Posterior segment findings range from mild peripheral telangiectasia of the retinal vasculature to florid exudation with total retinal detachment. The telangiectatic vessels are rarely located in the macula, and more than half the telangiectasias are found anterior to the equator. For unclear reasons, the telangiectatic vessels appear to have a predilection for the temporal and inferior quadrants.4 The telangiectasias may be accompanied by grape-like clusters of microaneurysms, fusiform dilation of retinal arterioles ("light bulb aneurysms"), sheathing of retinal vessels, or venous beading (See Figures 1a & b).

Despite the peripheral location of the telangiectasias, the intraretinal and subretinal exudates often migrate toward the macula, leading to severe visual loss despite the large distance between the primary pathology and the fovea. The reason for this macular accumulation of exudates is not known, but it has been hypothesized that the retinal pigment epithelium in this area pumps more actively, acting as a sump within the eye and drawing the fluid and exudates into the posterior pole. The exudates that accumulate in Coats' disease contain unusually high levels of cholesterol and protein, and these components are concentrated in the macula as free water is extracted by the retinal pigment epithelium.9 In cases of massive exudation, a dense nodule may form in the macula, which is associated with a particularly poor prognosis (See Figure 2). Histologic studies indicate that the composition of the nodule is highly cellular, consisting of lipid and hemosiderin-laden macrophages and retinal pigment epithelial cells with fibrous metaplasia, but the mechanism for formation of the nodule is not fully understood.10-12

Patients typically present with varying degrees of exudative retinal detachment, and the majority of patients will develop a significant retinal detachment if left untreated. The detachment usually begins in the area of the telangiectasia, subsequently involving the macula as a result of exudation, and eventually progressing to total retinal detachment. Advanced cases may develop a secondary glaucoma as a result of forward displacement of the lens-iris diaphragm or neovascularization of the iridocorneal angle.3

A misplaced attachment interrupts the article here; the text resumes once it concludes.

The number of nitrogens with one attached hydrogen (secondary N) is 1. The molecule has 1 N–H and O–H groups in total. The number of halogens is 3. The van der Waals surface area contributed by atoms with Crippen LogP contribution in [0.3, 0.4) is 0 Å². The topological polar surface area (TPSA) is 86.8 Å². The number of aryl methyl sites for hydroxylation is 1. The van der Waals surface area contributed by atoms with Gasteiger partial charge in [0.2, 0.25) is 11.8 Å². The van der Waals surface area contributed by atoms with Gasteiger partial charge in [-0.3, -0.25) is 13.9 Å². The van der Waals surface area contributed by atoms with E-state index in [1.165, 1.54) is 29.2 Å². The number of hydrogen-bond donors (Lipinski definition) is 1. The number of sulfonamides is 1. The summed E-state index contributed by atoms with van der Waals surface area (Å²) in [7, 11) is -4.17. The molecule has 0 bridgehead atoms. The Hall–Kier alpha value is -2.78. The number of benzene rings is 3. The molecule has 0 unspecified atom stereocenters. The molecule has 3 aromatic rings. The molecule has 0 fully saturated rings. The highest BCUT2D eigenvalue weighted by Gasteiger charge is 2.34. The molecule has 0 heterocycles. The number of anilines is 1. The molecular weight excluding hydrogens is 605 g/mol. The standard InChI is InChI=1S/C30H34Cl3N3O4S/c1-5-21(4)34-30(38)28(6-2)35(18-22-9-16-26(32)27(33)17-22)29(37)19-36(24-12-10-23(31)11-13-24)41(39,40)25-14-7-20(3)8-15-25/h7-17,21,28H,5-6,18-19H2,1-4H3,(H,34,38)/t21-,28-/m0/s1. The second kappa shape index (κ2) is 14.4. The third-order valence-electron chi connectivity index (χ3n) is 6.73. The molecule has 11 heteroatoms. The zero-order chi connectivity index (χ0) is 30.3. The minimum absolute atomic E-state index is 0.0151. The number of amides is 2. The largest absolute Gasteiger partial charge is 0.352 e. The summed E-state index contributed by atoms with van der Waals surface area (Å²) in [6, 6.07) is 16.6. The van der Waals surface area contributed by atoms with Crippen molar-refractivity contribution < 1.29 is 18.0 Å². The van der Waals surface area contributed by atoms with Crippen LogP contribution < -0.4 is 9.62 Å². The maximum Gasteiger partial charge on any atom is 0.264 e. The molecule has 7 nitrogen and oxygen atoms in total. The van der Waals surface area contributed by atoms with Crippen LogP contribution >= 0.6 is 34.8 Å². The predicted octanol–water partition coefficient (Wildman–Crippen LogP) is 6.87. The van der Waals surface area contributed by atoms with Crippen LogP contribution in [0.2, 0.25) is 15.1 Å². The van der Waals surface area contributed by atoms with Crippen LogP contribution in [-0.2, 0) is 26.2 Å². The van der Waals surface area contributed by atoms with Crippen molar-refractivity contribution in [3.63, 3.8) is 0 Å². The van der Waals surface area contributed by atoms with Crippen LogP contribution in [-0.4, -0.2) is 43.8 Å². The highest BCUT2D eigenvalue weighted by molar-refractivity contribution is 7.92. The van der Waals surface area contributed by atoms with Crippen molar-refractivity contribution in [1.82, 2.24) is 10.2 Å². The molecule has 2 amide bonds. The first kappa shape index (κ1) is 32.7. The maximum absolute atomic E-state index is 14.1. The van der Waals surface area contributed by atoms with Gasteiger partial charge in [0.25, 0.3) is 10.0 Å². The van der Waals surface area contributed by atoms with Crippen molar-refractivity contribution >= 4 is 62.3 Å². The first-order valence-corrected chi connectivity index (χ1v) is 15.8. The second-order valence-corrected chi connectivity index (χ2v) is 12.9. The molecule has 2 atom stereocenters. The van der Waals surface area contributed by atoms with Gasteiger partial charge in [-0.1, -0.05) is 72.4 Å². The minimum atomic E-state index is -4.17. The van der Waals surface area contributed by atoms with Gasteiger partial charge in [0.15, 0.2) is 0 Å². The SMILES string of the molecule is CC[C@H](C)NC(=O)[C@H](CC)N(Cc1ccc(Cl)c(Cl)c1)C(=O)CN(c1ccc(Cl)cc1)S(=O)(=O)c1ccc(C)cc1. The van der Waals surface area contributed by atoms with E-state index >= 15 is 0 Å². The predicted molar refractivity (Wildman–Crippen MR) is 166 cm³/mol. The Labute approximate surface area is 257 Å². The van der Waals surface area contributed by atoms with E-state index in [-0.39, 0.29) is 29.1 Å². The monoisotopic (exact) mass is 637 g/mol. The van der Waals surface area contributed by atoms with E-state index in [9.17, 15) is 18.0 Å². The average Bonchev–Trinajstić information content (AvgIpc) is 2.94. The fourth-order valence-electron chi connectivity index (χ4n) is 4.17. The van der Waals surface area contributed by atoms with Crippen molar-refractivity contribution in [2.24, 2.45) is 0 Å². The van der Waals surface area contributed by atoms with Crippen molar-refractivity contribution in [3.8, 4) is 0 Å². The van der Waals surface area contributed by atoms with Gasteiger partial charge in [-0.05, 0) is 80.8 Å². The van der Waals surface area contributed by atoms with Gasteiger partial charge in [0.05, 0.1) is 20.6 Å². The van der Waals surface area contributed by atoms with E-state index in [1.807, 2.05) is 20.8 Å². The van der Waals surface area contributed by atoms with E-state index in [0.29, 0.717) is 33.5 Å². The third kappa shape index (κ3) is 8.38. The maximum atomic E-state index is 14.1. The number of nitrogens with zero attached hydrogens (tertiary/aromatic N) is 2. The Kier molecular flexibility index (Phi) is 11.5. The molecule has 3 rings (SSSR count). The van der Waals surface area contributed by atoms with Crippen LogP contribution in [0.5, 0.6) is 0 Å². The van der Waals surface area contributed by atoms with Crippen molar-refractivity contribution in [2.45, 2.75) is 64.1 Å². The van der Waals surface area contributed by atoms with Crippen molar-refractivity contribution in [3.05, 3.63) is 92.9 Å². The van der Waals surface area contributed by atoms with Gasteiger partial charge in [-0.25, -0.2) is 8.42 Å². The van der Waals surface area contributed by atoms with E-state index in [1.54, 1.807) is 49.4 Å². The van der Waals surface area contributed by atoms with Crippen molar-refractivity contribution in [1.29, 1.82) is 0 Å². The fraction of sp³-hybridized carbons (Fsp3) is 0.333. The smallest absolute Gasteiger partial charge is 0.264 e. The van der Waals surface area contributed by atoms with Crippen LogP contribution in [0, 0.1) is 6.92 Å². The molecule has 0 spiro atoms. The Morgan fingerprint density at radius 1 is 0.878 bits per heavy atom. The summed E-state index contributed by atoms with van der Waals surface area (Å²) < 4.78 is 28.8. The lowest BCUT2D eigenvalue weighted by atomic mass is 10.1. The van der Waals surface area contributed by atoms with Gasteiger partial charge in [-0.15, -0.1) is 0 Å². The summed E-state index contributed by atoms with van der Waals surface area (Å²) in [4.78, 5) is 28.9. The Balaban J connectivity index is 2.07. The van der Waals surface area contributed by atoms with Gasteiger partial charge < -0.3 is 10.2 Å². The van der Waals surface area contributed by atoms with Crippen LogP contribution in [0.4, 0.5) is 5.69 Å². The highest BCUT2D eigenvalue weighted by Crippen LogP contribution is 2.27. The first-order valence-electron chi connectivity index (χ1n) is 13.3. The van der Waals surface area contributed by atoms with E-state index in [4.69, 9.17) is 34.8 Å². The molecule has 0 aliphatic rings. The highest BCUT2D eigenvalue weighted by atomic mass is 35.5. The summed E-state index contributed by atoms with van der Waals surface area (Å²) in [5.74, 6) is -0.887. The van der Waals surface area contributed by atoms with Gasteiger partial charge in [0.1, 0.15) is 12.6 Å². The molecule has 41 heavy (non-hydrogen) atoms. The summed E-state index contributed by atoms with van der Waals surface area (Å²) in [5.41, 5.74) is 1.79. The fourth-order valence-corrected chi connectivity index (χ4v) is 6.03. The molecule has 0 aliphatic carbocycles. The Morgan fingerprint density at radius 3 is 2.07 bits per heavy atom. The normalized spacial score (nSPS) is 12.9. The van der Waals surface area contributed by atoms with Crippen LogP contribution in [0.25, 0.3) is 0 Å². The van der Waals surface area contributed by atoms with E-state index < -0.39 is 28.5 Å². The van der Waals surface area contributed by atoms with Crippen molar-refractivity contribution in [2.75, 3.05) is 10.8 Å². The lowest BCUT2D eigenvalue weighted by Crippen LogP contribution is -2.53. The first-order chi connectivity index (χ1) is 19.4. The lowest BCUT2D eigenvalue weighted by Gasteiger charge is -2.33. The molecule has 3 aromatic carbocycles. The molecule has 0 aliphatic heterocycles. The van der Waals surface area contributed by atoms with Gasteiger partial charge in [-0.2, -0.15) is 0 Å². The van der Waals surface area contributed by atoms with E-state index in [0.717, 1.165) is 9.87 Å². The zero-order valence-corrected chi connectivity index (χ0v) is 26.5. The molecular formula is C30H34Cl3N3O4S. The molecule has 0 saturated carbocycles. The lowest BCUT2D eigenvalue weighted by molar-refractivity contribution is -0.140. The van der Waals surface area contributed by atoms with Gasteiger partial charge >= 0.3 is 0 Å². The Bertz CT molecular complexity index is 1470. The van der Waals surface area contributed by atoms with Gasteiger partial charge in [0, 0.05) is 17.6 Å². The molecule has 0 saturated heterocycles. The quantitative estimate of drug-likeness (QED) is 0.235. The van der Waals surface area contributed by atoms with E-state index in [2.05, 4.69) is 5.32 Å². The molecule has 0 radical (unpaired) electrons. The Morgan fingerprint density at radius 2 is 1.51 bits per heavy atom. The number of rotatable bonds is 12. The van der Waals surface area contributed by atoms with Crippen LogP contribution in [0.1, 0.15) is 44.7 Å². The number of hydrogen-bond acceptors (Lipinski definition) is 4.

In 2000, a classification scheme for Coats' disease was proposed that correlates the stages of the disease with known indicators of long-term prognosis.13 This system utilizes five stages, representing the spectrum from isolated telangiectasia to end-stage neovascular glaucoma with phthisis. Stage 1 disease consists of telangiectasia only; stage 2 indicates that both telangiectasia and exudation are present (2A, extrafoveal exudation; 2B, foveal exudation); stage 3 indicates retinal detachment (3A, subtotal retinal detachment; 3B, total retinal detachment); stage 4 consists of total retinal detachment and secondary glaucoma; and stage 5 indicates end-stage disease approaching phthisis. Poor visual outcome (20/200 or worse) is rare in stage 1 disease, but occurs in half of patients with stage 2 disease and nearly 75 percent of those with stage 3 disease, even when those patients receive aggressive treatment. Patients with stage 4 or stage 5 disease invariably have a poor visual prognosis.13